Deadly Desire
Page 6

 Keri Arthur

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He snorted softly. "You're such a bitch."
"And you should be helping your mares out. It takes two to create babies, and two to look after them."
"The whole point of having a large herd," he said, voice holding a hint of irritation, but the gleam in his warm chocolate eyes countering it, "is the fact that there are plenty of mares to share night duty. The breadwinner has no need to get involved."
I snorted derisively. "Sable makes more money in a week than you do in a year."
"That is beside the point." He took a sip of coffee and sighed in pleasure. "Damn, this is good."
"The Directorate's probably saved a fortune since the shop upstairs opened." Certainly we hadn't used the coffee machine much since they had. I took a sip myself, then added, "What's happening?"
"Cole's sent a prelim report in for the zombie killing last night. General impressions and identifications, nothing more."
It was surprising he'd managed to get that far. Between riding to my rescue and then being called over to Armel's, he'd been kept pretty damn busy.
"Any initial similarities to the first murder?"
"Other than the fact they're teenage girls who had their throats slashed and blood drained, no." He reached forward and turned the monitor around enough for me to see. A pretty young blonde dominated the screen. I quickly scanned the report underneath as he added, "Last night's victim was a street kid with convictions for theft and drugs."
The first murder had been Amy Prince, a seventeen-year-old kid who'd recently left high school. There'd been nothing criminal about her. "There's no apparent connection between the two sets of murders?"
"Nothing obvious that we can see. They don't even look alike. The victims appear to be selected randomly."
"But random just doesn't feel right."
Kade raised an eyebrow. "Why?"
"Because these murders are being committed by zombies, and zombies do not rise on their own," Iktar said. "Nor do they practice revenge. Only the living do so."
I looked at him. He was still reading, looking engrossed, but obviously not. "What makes you think these are revenge killings?"
He met my gaze, his all-blue eyes striking against the darkness of his featureless face. "Zombies have no thoughts or feeling of their own. They are mere receptacles for the desires and hatreds of others."
"So?" Kade said.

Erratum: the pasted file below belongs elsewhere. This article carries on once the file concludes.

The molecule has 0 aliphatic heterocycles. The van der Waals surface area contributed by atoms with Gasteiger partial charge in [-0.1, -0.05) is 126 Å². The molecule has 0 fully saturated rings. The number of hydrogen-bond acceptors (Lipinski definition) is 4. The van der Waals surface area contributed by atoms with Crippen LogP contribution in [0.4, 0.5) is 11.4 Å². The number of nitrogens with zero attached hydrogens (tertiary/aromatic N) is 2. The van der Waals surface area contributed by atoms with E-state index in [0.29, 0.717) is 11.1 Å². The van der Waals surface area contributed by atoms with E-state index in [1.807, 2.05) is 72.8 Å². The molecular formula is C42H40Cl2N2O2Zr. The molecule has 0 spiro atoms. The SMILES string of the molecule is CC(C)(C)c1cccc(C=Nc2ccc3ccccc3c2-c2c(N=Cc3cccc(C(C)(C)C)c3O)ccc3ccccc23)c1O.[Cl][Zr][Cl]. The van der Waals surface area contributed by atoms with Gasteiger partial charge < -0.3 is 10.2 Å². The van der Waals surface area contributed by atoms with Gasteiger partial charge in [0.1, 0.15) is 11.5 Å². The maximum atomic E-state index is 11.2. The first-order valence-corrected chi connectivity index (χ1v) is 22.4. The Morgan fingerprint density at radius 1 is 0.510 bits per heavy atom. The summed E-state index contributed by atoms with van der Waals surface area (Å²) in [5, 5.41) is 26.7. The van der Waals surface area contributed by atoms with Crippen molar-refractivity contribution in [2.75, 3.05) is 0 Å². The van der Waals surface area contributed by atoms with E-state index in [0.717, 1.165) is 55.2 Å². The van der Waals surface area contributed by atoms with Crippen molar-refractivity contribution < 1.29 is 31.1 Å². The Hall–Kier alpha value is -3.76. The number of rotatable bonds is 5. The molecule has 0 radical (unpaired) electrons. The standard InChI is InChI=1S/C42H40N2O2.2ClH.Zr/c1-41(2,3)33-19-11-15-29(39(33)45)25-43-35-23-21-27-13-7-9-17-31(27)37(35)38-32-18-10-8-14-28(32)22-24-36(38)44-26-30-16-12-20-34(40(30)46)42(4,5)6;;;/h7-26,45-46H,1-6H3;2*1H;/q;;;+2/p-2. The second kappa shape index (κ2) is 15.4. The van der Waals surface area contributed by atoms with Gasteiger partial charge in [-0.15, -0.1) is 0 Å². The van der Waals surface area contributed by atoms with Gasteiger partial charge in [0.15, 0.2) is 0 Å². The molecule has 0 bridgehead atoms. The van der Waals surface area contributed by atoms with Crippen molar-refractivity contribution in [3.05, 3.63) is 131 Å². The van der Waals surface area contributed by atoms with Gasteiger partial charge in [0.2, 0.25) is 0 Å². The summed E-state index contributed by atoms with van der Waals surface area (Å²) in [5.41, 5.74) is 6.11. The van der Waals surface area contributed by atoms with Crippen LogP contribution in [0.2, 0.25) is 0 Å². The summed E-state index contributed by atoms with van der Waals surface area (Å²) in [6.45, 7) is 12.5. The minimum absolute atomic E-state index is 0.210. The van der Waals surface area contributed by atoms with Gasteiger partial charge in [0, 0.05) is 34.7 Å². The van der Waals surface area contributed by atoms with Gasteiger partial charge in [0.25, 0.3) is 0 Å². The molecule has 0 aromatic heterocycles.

"So, if mere murder were the motive behind these killings, then why raise the dead? There are a thousand different ways a person with the sort of power needed to raise the dead could cause death, but she chooses decaying flesh to be her instrument. To me, this suggests not only that she wants our attention, but that she has a powerful motivation. Revenge is one such emotion."
"So is hatred, or bloodlust," I murmured, and yet I couldn't disagree with him. These killings were linked somehow, I could feel it, and revenge was certainly one possible connection. Revenge for what was the question. "Why would anyone actually want to attract our attention? That's just suicidal."
Iktar shrugged. "We won't know that until we find the person controlling the zombies."
I glanced at Kade. "Maybe we're tackling this from the wrong angle. Maybe we need to discover if there's any connection between the zombie and the dead people."
"It's still hard to imagine a connection between a street kid in Fitzroy and a former Broady high school student."
"Street kids weren't born that way. Maybe they all went to the same school or something." And it wouldn't be the first time we'd dealt with the bloody need to avenge injustices done at school. Hell, Liander-the love of my brother's life-still bore the scars after one such episode.
"Has anyone talked to the kids who shared the squat with last night's victim?"
Kade shook his head. "They scattered when I tried earlier this morning. I think I looked too much like a cop for their liking."
He looked about as much like a cop as I did. It was probably more the fact that he was a big, imposing male who looked ready to handle any sort of trouble that had them running.
"Then maybe that's what I need to do next." Jack might have told me to write up a report, but solving this case was infinitely more important. Besides, talking to the street kids got me out of the office and away from Kade's delicious aroma. I might be strong willed, but I wasn't a fool. Even the saintliest werewolf could succumb to temptation during the moon heat, and I certainly had never been a saint. "Could you do me a favor?"